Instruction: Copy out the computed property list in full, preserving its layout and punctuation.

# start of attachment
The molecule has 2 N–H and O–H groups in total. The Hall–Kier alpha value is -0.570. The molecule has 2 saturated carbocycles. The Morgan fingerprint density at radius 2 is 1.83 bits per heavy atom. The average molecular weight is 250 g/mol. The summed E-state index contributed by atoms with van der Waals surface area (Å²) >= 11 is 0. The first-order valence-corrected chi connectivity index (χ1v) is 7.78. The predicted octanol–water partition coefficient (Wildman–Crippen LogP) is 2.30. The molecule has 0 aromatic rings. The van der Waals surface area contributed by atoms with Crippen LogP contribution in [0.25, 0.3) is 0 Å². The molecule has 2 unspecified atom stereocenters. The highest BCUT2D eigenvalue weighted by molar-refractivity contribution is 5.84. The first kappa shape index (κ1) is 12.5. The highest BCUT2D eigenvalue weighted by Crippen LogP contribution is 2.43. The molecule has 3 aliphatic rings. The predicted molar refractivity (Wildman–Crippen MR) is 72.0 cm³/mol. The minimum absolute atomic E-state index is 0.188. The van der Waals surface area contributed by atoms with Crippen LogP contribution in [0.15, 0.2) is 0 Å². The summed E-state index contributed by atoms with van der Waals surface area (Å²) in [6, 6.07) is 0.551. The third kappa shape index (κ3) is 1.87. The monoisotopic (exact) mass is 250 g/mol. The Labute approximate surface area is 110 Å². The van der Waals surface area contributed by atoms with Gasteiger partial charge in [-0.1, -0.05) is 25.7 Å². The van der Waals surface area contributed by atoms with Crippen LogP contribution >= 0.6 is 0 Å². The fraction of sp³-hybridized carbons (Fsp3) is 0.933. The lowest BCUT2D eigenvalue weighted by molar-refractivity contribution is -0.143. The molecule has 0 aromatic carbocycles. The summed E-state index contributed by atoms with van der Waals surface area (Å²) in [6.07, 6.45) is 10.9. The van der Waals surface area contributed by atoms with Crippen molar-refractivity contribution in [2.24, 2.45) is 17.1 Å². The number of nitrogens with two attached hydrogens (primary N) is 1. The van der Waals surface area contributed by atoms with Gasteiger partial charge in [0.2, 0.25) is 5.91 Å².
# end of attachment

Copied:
The molecule has 2 N–H and O–H groups in total. The Hall–Kier alpha value is -0.570. The molecule has 2 saturated carbocycles. The Morgan fingerprint density at radius 2 is 1.83 bits per heavy atom. The average molecular weight is 250 g/mol. The summed E-state index contributed by atoms with van der Waals surface area (Å²) >= 11 is 0. The first-order valence-corrected chi connectivity index (χ1v) is 7.78. The predicted octanol–water partition coefficient (Wildman–Crippen LogP) is 2.30. The molecule has 0 aromatic rings. The van der Waals surface area contributed by atoms with Crippen LogP contribution in [0.25, 0.3) is 0 Å². The molecule has 2 unspecified atom stereocenters. The highest BCUT2D eigenvalue weighted by molar-refractivity contribution is 5.84. The first kappa shape index (κ1) is 12.5. The highest BCUT2D eigenvalue weighted by Crippen LogP contribution is 2.43. The molecule has 3 aliphatic rings. The predicted molar refractivity (Wildman–Crippen MR) is 72.0 cm³/mol. The minimum absolute atomic E-state index is 0.188. The van der Waals surface area contributed by atoms with Crippen LogP contribution in [0.15, 0.2) is 0 Å². The summed E-state index contributed by atoms with van der Waals surface area (Å²) in [6, 6.07) is 0.551. The third kappa shape index (κ3) is 1.87. The monoisotopic (exact) mass is 250 g/mol. The Labute approximate surface area is 110 Å². The van der Waals surface area contributed by atoms with Gasteiger partial charge in [-0.1, -0.05) is 25.7 Å². The van der Waals surface area contributed by atoms with Crippen LogP contribution >= 0.6 is 0 Å². The fraction of sp³-hybridized carbons (Fsp3) is 0.933. The lowest BCUT2D eigenvalue weighted by molar-refractivity contribution is -0.143. The molecule has 0 aromatic carbocycles. The summed E-state index contributed by atoms with van der Waals surface area (Å²) in [6.07, 6.45) is 10.9. The van der Waals surface area contributed by atoms with Crippen molar-refractivity contribution in [2.24, 2.45) is 17.1 Å². The number of nitrogens with two attached hydrogens (primary N) is 1. The van der Waals surface area contributed by atoms with Gasteiger partial charge in [0.2, 0.25) is 5.91 Å².